In an interview Griffiths conducted when he was Director of Rugby at Doncaster Knights in 2016, there are references to his mentors being his father Ron but also his old Llanelli boss Carwyn James as well as Graham Henry, who brought him into the Wales coaching set-up at the beginning of the millennium.

And he was also quoted in the Yorkshire Post saying Bennett was someone who he 'looked up to', revealing the little magician used to call him the 'shadow': "I tried to copy his sidestep but I fell over when I tried to it once so I gave that up!" Griffiths laughs.

"That side step against South Africa in 1974 for the Lions, that try? Gee wizz! That try against the All Blacks in '73 for the BaaBaas where he started it off, those sidesteps are almost like sideways! There was no chance. You couldn't get a hand on him.

"So the shadow thing was that every time he got the ball, particularly in attacking positions, I'd follow him. There was one game against Crosskeys and every time he had the ball, he was just cutting it to pieces. He put me in three times, untouched. He said I must have been on his back all game and I said I was!

"I knew if I just follow Phil, he was going to make a break. You might have one or two dry runs, but eventually, he was going to make a break. At full-back at Llanelli in those days, you were given free rein."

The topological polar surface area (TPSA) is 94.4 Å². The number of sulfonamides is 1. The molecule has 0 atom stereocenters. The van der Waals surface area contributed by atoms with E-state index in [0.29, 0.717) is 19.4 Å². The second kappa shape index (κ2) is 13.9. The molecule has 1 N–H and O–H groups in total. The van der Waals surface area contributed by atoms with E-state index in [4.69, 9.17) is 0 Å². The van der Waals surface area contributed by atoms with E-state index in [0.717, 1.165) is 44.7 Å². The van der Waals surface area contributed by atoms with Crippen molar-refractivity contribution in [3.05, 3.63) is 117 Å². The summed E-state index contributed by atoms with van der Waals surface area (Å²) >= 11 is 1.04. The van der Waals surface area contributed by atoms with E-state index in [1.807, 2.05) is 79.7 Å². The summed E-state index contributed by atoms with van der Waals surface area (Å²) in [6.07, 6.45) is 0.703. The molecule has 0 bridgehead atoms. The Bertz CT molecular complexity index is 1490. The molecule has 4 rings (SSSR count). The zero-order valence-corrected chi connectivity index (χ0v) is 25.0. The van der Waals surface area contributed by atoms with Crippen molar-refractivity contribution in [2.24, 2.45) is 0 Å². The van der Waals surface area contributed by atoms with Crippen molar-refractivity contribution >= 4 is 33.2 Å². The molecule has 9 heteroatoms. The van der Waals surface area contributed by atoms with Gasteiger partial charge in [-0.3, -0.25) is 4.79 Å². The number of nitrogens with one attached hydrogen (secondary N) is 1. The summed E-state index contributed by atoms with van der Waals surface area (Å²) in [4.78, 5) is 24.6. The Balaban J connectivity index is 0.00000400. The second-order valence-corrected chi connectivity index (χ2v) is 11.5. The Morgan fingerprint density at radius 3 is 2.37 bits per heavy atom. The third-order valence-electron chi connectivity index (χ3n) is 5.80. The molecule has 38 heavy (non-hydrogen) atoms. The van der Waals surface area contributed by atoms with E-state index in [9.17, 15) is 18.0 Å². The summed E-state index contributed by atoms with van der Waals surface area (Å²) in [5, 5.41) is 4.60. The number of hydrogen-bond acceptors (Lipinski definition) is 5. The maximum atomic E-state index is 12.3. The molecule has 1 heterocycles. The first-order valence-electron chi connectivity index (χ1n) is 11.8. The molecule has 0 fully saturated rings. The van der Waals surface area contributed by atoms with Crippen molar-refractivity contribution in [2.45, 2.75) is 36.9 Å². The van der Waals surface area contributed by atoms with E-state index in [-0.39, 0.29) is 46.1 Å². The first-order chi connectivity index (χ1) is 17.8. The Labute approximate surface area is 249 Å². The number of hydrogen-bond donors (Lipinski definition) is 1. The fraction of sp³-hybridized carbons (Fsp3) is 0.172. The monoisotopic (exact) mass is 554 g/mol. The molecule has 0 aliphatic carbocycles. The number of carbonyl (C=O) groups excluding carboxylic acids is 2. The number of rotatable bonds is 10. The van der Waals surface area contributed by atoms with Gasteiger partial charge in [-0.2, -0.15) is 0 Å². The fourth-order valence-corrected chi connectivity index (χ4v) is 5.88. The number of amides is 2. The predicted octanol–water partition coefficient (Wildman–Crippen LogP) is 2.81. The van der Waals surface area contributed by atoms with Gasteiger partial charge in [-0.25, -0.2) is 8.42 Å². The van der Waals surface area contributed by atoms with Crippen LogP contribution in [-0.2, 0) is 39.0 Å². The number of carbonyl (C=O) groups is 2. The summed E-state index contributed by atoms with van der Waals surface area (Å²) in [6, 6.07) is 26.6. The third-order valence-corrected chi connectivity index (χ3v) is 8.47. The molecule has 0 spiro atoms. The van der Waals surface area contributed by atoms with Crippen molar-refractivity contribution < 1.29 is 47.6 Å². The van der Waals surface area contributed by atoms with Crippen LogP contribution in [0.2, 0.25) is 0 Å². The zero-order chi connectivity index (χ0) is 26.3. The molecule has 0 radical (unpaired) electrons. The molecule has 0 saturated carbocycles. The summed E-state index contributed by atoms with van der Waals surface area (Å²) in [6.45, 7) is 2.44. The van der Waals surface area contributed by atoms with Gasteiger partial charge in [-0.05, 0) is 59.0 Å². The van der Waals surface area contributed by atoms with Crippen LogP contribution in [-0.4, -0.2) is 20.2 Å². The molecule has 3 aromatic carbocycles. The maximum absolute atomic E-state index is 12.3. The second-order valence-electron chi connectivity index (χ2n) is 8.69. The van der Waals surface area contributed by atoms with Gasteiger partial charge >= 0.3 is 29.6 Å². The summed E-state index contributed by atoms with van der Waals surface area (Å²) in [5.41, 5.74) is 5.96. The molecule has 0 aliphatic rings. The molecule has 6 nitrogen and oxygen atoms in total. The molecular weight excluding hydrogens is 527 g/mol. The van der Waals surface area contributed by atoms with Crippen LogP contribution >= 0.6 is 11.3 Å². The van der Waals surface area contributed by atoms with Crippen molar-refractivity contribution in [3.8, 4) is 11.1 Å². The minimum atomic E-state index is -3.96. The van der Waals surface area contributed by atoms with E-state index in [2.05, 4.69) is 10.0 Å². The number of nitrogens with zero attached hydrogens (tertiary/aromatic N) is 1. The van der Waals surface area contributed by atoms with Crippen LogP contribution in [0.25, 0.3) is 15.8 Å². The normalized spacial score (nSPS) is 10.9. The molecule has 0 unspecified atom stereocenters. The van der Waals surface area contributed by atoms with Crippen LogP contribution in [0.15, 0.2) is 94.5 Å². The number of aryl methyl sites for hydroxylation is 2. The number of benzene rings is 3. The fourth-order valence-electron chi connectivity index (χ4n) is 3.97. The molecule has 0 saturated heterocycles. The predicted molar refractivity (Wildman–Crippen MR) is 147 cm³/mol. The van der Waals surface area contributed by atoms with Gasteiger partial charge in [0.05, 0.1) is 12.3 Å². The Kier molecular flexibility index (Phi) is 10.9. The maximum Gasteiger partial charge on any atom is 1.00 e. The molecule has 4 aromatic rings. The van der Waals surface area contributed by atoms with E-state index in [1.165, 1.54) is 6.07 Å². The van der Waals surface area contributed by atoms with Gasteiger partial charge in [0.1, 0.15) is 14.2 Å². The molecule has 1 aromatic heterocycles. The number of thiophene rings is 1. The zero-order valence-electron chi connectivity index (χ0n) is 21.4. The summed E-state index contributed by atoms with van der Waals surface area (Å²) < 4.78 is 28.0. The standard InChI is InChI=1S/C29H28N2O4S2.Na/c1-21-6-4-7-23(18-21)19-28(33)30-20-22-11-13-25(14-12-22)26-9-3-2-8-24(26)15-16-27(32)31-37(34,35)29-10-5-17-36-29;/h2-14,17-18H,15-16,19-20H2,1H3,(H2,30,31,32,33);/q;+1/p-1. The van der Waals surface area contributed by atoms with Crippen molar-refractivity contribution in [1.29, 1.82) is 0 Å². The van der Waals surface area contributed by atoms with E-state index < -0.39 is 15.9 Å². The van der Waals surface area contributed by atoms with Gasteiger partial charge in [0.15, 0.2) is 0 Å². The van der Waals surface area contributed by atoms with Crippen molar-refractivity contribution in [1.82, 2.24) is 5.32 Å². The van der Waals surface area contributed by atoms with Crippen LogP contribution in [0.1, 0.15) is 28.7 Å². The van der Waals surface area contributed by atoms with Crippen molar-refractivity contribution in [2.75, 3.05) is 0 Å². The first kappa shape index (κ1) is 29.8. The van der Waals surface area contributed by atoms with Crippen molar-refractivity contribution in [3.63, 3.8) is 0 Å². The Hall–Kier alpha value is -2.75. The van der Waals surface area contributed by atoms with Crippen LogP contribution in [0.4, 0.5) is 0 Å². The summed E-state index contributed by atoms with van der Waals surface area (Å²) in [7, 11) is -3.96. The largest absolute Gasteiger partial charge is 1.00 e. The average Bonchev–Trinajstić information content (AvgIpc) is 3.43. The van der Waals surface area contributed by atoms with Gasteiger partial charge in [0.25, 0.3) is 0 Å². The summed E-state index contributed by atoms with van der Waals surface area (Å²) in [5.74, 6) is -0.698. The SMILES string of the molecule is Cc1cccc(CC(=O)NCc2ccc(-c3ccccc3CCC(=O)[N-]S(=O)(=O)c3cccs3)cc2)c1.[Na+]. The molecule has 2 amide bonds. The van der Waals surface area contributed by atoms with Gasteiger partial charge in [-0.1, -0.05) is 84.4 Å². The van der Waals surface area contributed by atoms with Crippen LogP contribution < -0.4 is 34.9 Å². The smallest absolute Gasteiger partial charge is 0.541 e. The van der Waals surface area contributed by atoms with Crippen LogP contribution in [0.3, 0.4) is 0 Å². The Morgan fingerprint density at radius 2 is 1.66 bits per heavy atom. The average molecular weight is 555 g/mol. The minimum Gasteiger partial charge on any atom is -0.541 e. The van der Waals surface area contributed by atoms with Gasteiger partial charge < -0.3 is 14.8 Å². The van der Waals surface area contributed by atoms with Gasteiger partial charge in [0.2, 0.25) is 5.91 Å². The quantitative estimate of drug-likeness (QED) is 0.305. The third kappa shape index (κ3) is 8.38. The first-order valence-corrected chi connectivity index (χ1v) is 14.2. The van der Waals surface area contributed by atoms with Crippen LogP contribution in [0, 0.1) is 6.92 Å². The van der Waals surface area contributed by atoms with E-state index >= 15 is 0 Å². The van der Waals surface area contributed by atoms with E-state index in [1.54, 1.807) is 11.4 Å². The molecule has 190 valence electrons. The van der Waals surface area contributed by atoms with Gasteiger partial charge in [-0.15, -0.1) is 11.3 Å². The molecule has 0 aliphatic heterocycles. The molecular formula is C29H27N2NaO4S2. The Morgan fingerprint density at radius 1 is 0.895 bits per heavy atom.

As brilliant as Bennett was on the field, the man away from the 80 minutes of rugby is something which struck a chord with his former teammate. The stand-off was switched on, ready to wave his wand and cast a spell on the opposition every time he crossed the white line but as soon as the final whistle sounded, the dazzling No.10 was an 'ordinary guy.'

"He was just a normal person!" Griffiths adds. "He loved a pint or two. He enjoyed life to the full. He was very humble, a great family man but once he drove into the training ground or Saturday came around, it ignited a man who was passionate and mercurial. Game over, he'd switch off, have a pint with the boys and pop down to the local rugby club, Felinfoel, and he continued to watch them up to his passing. His attitude just rubbed off on you."

Throughout our conversation, Griffiths also mentions his ex-colleagues Ray Gravell and J.J. Williams who have both sadly passed away in the last 15 years and says, rather poignantly, "The likes of J.J. and particularly Graves who was the character of all characters, they will be waiting for Phil at the Pearly Gates. Phil was their leader as well."

You may have been reading a lot about Phil Bennett's rugby exploits since Sunday, but whichever article you've chosen to peruse or whoever you may have spoken to about one of the greats of the game, the overriding feeling is that both on and off the field, 'Benny's' influence on the sport will never be forgotten.

"Everyone wants to pay their respects and I think that sums up Phil Bennett again because of the respect he is held in all areas of life and around the world," concludes Griffiths. "It's so sad. Being 73 years old is still young these days and you think these lads, these legends are going to carry on forever and be immortal. I just feel a sense of pride that I rubbed shoulders with the great man and a great sense of loss as well. It is really, really sad."